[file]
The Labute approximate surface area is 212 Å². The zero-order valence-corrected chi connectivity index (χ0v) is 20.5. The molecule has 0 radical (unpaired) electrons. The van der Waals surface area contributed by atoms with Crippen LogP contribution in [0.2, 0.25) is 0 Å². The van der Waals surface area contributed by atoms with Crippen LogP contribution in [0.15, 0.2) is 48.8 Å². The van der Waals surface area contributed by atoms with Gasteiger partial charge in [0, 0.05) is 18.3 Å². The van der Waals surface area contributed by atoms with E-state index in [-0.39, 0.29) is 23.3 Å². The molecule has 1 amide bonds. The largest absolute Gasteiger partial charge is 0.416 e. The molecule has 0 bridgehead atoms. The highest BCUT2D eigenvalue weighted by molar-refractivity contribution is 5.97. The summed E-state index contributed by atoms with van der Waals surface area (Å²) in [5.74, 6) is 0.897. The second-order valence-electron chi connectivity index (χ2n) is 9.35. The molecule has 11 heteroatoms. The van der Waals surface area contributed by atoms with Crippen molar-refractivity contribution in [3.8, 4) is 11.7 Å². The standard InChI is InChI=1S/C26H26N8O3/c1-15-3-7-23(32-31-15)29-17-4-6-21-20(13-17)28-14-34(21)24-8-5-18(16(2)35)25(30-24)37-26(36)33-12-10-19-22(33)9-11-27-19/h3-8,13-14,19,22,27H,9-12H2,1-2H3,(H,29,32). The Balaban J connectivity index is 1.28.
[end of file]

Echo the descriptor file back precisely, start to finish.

The Labute approximate surface area is 212 Å². The zero-order valence-corrected chi connectivity index (χ0v) is 20.5. The molecule has 0 radical (unpaired) electrons. The van der Waals surface area contributed by atoms with Crippen LogP contribution in [0.2, 0.25) is 0 Å². The van der Waals surface area contributed by atoms with Crippen LogP contribution in [0.15, 0.2) is 48.8 Å². The van der Waals surface area contributed by atoms with Gasteiger partial charge in [0, 0.05) is 18.3 Å². The van der Waals surface area contributed by atoms with E-state index in [-0.39, 0.29) is 23.3 Å². The molecule has 1 amide bonds. The largest absolute Gasteiger partial charge is 0.416 e. The molecule has 0 bridgehead atoms. The highest BCUT2D eigenvalue weighted by molar-refractivity contribution is 5.97. The summed E-state index contributed by atoms with van der Waals surface area (Å²) in [5.74, 6) is 0.897. The second-order valence-electron chi connectivity index (χ2n) is 9.35. The molecule has 11 heteroatoms. The van der Waals surface area contributed by atoms with Crippen molar-refractivity contribution in [3.8, 4) is 11.7 Å². The standard InChI is InChI=1S/C26H26N8O3/c1-15-3-7-23(32-31-15)29-17-4-6-21-20(13-17)28-14-34(21)24-8-5-18(16(2)35)25(30-24)37-26(36)33-12-10-19-22(33)9-11-27-19/h3-8,13-14,19,22,27H,9-12H2,1-2H3,(H,29,32). The Balaban J connectivity index is 1.28.